The following essay was co-authored by Deborah L. Rhode. She is Ernest McFarland Professor of Law at Stanford University and the author of, among other books, What Women Want.
The number of American women at or near the top of the greasy pole has remained stubbornly low. Of course the figure is higher than it was, say, twenty years ago. But the so-called pipeline has proved a pipe dream – the rate of change remaining sluggish at best. A single example: to equalize men and women’s representation in the U.S. Congress would take more than a hundred years!
In part a response to the problem of women’s advancement, recent surveys of younger, millennial women indicate a new trend. They are more likely than their predecessors to plan to interrupt their careers for family reasons. This change suggests two strong, apparently contradictory dynamics relating to women and leadership.
On the one hand has been considerable progress for women in middle and upper management. Many employers have instituted workplace policies specifically intended to help women climb the managerial ladder. They include flextime; part time; job-sharing; telecommuting; mentoring; sponsoring; coaching; networking; expanded parental leave; and a range of other cultural and contextual supports.
On the other hand young women appear to have concluded that in spite of signs of progress, their situation remains untenable. In their struggle to achieve a measure of work-life balance they – women ages 18 to 30 – plan to play a different game. They intend to adapt to what is, rather than to fight a system that they see as rigged. They consciously are deviating from the Gen X and Boomer women who preceded them, who either struggled to do it all, or who in countless cases dropped out of the paid work force altogether. Instead the millennials are being strategic, deciding that they might need, perhaps prefer, to sequence stages of their lives in order to be both professionally successful and personally satisfied. Of course, whether this intention will enable women of this generation to ascend in growing numbers to positions of leadership remains to be seen. For now all we know is that a high number regard what preceded them as unsatisfactory, which is why they’re choosing to chart a new course.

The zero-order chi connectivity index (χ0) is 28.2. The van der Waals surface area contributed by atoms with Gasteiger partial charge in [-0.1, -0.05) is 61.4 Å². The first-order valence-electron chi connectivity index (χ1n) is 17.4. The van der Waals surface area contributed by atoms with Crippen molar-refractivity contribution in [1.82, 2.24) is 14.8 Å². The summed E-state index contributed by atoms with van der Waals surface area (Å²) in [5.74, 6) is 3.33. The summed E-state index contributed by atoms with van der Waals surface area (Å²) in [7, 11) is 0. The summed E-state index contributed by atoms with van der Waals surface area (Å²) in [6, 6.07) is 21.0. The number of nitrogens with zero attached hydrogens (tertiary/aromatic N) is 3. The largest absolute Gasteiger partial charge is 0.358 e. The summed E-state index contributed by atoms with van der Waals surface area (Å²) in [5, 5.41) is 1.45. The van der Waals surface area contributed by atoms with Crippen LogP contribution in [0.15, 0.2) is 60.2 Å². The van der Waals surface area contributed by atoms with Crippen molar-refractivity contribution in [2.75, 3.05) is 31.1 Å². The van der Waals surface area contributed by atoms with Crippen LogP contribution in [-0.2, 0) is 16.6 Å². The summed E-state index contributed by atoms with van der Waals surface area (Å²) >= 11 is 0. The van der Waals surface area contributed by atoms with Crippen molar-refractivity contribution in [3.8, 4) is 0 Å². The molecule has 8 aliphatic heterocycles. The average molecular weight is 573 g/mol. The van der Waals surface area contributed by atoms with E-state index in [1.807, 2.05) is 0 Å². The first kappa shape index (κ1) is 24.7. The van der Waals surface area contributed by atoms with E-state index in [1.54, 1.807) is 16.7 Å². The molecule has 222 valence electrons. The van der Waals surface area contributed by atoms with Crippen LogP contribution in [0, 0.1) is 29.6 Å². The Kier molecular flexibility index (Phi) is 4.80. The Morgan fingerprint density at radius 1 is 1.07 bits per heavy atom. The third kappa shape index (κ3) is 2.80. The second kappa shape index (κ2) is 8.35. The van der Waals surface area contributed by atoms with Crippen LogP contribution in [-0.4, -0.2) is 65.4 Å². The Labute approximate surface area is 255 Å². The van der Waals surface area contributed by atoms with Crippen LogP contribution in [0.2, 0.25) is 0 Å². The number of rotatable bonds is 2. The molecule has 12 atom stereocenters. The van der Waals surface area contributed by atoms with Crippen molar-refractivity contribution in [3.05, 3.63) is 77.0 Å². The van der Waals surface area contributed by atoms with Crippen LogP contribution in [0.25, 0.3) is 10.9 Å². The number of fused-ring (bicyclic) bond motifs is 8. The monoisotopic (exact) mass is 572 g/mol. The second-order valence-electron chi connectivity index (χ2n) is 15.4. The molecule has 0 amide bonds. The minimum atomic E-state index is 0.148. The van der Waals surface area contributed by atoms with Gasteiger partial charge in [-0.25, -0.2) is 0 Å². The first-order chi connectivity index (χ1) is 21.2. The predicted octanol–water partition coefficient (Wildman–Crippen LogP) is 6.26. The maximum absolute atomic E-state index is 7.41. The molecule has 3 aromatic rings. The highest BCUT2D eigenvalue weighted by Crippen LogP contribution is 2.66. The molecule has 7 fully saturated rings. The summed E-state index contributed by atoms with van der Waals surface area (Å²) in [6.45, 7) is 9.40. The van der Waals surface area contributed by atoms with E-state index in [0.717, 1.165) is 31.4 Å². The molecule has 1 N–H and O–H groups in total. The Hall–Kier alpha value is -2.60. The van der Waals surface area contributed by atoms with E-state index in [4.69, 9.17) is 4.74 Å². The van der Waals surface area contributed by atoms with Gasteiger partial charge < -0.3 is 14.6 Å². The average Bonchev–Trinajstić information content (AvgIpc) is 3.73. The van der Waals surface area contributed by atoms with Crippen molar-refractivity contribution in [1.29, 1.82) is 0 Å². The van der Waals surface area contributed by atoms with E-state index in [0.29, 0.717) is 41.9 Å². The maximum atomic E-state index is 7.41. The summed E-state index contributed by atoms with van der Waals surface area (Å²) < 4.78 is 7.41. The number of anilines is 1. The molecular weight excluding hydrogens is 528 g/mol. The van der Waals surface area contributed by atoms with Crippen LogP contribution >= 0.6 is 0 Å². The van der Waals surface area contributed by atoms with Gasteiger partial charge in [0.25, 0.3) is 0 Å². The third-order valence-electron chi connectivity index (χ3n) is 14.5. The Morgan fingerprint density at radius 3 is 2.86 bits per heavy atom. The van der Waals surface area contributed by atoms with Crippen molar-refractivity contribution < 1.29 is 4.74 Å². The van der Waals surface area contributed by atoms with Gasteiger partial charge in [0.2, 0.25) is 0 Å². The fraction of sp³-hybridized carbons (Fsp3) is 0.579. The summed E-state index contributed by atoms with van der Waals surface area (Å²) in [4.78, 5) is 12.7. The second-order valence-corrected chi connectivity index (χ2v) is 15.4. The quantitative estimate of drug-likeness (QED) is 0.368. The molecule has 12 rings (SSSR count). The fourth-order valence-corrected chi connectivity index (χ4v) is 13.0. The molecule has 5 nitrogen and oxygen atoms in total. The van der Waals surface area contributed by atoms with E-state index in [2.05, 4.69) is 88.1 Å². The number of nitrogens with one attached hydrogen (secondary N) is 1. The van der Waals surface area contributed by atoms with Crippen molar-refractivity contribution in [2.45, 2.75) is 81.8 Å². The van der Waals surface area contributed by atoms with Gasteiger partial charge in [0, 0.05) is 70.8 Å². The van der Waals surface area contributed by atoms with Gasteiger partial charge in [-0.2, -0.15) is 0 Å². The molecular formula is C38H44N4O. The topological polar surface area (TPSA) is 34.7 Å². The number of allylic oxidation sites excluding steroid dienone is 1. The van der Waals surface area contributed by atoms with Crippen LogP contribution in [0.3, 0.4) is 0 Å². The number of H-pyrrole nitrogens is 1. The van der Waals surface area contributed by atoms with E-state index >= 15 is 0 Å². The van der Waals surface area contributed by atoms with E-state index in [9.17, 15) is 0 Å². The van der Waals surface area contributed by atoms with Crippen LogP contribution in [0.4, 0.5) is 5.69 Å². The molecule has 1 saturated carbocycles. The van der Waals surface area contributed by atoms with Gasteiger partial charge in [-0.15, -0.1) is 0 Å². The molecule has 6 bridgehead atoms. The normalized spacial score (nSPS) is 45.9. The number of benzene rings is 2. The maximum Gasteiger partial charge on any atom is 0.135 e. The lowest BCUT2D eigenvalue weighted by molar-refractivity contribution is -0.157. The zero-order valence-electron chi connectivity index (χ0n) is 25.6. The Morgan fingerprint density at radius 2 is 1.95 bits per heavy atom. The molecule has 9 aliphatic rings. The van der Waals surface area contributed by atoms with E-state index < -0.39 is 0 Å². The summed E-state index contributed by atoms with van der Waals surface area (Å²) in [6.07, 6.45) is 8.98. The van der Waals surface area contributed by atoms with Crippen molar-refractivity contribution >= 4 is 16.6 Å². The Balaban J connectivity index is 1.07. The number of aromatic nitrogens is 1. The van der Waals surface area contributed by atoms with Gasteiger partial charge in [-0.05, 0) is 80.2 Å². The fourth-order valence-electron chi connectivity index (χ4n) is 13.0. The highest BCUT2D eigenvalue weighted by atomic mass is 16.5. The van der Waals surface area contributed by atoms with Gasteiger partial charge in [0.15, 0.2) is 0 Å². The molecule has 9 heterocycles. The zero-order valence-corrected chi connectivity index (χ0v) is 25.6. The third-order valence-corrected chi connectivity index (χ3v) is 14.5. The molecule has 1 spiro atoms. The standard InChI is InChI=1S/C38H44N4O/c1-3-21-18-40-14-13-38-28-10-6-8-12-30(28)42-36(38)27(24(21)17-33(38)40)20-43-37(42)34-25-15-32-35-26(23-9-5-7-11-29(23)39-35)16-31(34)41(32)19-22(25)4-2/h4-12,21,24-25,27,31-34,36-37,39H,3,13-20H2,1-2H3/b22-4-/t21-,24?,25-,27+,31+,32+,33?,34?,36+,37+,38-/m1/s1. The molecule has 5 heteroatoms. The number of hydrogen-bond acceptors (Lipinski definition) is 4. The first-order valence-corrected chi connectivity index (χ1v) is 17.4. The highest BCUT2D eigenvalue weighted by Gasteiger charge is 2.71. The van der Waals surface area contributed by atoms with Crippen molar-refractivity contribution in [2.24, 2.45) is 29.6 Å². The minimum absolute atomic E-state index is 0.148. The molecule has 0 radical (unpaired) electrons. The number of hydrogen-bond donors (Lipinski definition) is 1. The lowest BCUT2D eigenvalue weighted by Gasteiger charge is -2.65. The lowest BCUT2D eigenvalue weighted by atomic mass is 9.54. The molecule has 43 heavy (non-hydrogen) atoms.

This raises the following questions. Why is it that women’s expectations have declined, or at least changed, much more than men’s? (Only 66% of women say they expect their careers to be the equivalent of their spouses. In 2012 only 42% of female students graduating from the Wharton School at the University of Pennsylvania said they planned on having a child.) Why is it women much more than men who are always having to adapt to what they perceive to be the reality? Why is it women who are much less likely than men to be in positions of leadership, not only now but also for the indefinite future?
These questions have often been asked and then answered in ways that are socially acceptable and politically correct. But they have not been answered fully or even entirely honestly – which is one of the reasons why the situation has stayed static.
As it stands now, there are three standard explanations for why we are where we were. The first is women themselves. They are too passive, too circumspect. If they aspire to lead they must be proactive, they have to lean in. The second is the nature of the workplace. It is too rigid, inhospitable to the demands of a family or the wish to lead a balanced life. The third is the so-called male leadership model – the 24/7 leadership model. It is too all-consuming, impossible for women who must, or perhaps prefer, to accommodate the other demands on their time.
These explanations are not incorrect. But they are insufficient. They do not take into account the most simple, yet most powerful, of all explicators: nature. It is women not men who carry children from conception to birth. And it is women not men who breast feed. We find it hard to believe that these gender-based differences – physiological and psychological – have no bearing whatsoever on the perennial problem of getting more women to exercise leadership.
This brings us to how to address these gender-based differences, which obviously are innate. Part of the answer is to make temporarily opting out of the paid labor force less costly. In the Center for Work Life Policy’s survey of some 2400 high achieving professionals, 89 percent wanted at some point to resume their careers, but 25 percent of those who wished to return were unable to do so, and only 40 percent found full-time professional jobs. It’s why Netflix’s recently announced policy of allowing new parents – father as well as mother – unlimited time off during their baby’s first year is so welcome.
Still, we are under no illusions. Getting new parents to take extended periods of time away from the workplace is not easy. Men even more than women worry that a prolonged absence, no matter how valid the reason, will impede their careers. But putting such policies in place is a necessary step. Equally necessary or maybe more is finally saying loud and finally saying clear that carrying a child for nine months – not to speak of probably breast feeding it – just might have implications for whatever is subsequent.*
*In 2013, 77 percent of new American mothers breast fed their children.
Note: Due to other commitments, I will not be posting any new blogs for about two weeks.